There was a moment early in the second half here when the referee, Orel Grinfeld, had to stop play after the children enjoying a kick-about on a five-a-side pitch at the open end of this tiny arena hoofed a yellow football over the netting and on to the artificial surface.
Those standing behind the goal at that end of the ground, amused by the brief interruption, must have been tempted thereafter to turn around and watch the kids’ whooped attempts to keep warm instead. So much of the main attraction proved desperately humdrum.
Perhaps this was a fitting way for England’s qualifying campaign to conclude. The main objective has been met and the fact that the team will grace the World Cup next summer should be applauded. Holland, for instance, and Argentina must crave being in the position to linger over negatives while progressing to Russia. Yet so much of the side’s journey to the finals has been forgettable, lacking in drama with the exception of those frantic final moments at Hampden Park back in June. A last-minute equaliser to choke the Scots was about as memorable as it got.
The tempo of the football has rarely set the pulses racing and the wins have been rather laboured in a group where the English have found themselves confronted by massed defence at almost every turn. There has been no room to breathe, let alone scintillate. The friendlies against Germany and Brazil next month are enticing purely because they should be more open occasions, fixtures likelier to have the juices flowing, for all that the calibre of opponent will generate a different kind of problem. But, even taking into account the particular quirks of this group, something has been lacking up to now. The worry is that it might be quality.
Harry Kane admitted that was what had been lacking in the final third in Vilnius, when the visitors hogged the ball but only four of their 20 attempts forced Ernestas Setkus into saves. Gareth Southgate suggested his players were “a fraction off” in the decisive pass, perhaps unnerved by the speed of the playing surface or disoriented by the seven changes made to the line-up. He clung to the positives of Harry Winks’ impressive debut and the implementation of three at the back, a strategy he considers this team’s best way forward. This had become an occasion to experiment, whether with tactical tweaks or personnel, given qualification had been assured early with that similarly narrow win over Slovenia.
Yet those soaked to the skin through their plastic ponchos in Lithuania, the rain having been relentless all night, had still surely hoped for a little more in terms of attacking promise against a team ranked 120 in the world who had failed to defeat Malta last week. But there was no real zest to the visitors’ approach play, moves running aground too often at the critical point, with glimpses of goal forever snatched or anxious amid the clutter of Lithuanian bodies. In truth, this might have been a training match, an exercise in rather nervy, laborious attack versus enthusiastic but limited defence. It was not much of a spectacle.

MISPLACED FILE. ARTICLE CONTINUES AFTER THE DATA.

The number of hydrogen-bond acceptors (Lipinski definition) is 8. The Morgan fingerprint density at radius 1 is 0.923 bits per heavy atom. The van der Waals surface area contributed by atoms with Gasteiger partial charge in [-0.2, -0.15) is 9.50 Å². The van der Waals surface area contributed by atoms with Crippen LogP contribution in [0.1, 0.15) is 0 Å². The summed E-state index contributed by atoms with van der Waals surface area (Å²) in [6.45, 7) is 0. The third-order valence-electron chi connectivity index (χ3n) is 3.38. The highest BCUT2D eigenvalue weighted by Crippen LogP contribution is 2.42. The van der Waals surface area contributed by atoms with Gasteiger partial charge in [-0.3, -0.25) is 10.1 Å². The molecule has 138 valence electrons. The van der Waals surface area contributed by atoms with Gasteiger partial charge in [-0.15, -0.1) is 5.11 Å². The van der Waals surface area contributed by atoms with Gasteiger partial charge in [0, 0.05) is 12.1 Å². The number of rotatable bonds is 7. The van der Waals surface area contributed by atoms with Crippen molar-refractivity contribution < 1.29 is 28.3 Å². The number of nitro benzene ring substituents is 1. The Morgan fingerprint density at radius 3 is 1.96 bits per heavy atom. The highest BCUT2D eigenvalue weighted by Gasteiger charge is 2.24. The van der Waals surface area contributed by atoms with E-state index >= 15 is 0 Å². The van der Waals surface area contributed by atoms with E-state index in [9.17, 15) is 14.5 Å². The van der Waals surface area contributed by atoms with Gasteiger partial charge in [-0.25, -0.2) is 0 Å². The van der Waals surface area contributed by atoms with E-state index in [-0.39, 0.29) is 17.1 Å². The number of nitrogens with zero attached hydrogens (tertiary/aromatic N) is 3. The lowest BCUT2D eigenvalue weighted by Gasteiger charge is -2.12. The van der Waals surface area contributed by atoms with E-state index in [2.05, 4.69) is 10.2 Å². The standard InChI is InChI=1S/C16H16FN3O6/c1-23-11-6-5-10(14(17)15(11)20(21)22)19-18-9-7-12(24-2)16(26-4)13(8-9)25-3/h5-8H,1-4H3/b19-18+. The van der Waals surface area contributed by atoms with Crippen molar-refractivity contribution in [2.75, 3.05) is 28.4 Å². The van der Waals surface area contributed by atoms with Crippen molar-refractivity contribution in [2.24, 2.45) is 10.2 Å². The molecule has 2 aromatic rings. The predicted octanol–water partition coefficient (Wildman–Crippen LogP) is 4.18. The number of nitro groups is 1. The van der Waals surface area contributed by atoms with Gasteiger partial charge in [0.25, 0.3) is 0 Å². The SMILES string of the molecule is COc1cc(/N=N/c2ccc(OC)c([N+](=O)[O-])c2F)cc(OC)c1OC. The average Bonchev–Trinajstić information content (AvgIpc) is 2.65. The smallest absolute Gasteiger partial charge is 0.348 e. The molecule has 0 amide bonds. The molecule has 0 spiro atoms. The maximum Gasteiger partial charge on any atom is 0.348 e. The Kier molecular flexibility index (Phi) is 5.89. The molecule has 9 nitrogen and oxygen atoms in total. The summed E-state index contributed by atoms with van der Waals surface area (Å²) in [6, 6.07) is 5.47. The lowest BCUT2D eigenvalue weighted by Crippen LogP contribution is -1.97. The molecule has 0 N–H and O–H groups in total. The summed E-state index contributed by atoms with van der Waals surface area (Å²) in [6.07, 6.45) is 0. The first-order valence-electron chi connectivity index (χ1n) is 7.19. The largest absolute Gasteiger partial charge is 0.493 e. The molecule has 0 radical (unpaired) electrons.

It was encouraging to see Winks – the 12th player coached by Mauricio Pochettino, either at Southampton or Tottenham Hotspur, to make his debut for the England senior team – settle into midfield and offer some busy energy and tidy delivery. He was hardly pressured by Arvydas Novikovas and Ovidijus Verbickas, of course, but the 21-year-old scuttled about in his throwback black boots, drew a fine save from Setkus from a left-footed half-volley and generally looked as if he belonged. “One of the big things playing for England isn’t necessarily the opposition but whether you can carry the England shirt,” said Southgate. “Harry showed he could.” The Spurs midfielder’s contribution was the night’s shining positive, though in the context of the whole occasion it was tempting to wonder whether Winks might have been given the No40 jersey just to sum up the mood.
There were flashes of enterprise and menace, too, from Marcus Rashford whenever he glided into space, or Dele Alli when he was able to charge forward from deep into enemy territory. It was the Spurs player, restored after suspension, who was chopped down by Verbickas as he attempted to gather a bouncing ball midway through the first half. That Kane bulged the net from the resultant penalty was to be expected, a seventh international goal in six appearances never in doubt. The striker became the first player to score for England in his first four games as captain in the process. All-comers will be wary of him come the tournament next summer. Yet, by then, England will need to have unearthed a threat from others in their ranks.
Not that they were likely to be punished for profligacy here. The hosts had their moments but they were fleeting. Vytautas Andriuskevicius’ centre prompted a pang of early panic as Harry Maguire, another debutant, slipped and Darvydas Sernas flicked a volley into the side-netting. The Leicester City defender was on edge, perhaps unsettled by an early inability to convert Aaron Cresswell’s centre from close range, and was exposed by Fiodor Cernych on the counter-attack just before the hour. While Maguire was desperately charging back having been caught up-field, the Lithuania forward flung over a centre which Michael Keane inadvertently poked goalwards.
Jack Butland, on his first competitive start for his country since the last visit here two years ago, did well to push the ball aside and would deny the substitute, Deivydas Matulevicius, before the end. He would not be beaten. Neither would England. And yet, even in victory, it still all felt vaguely unfulfilling.
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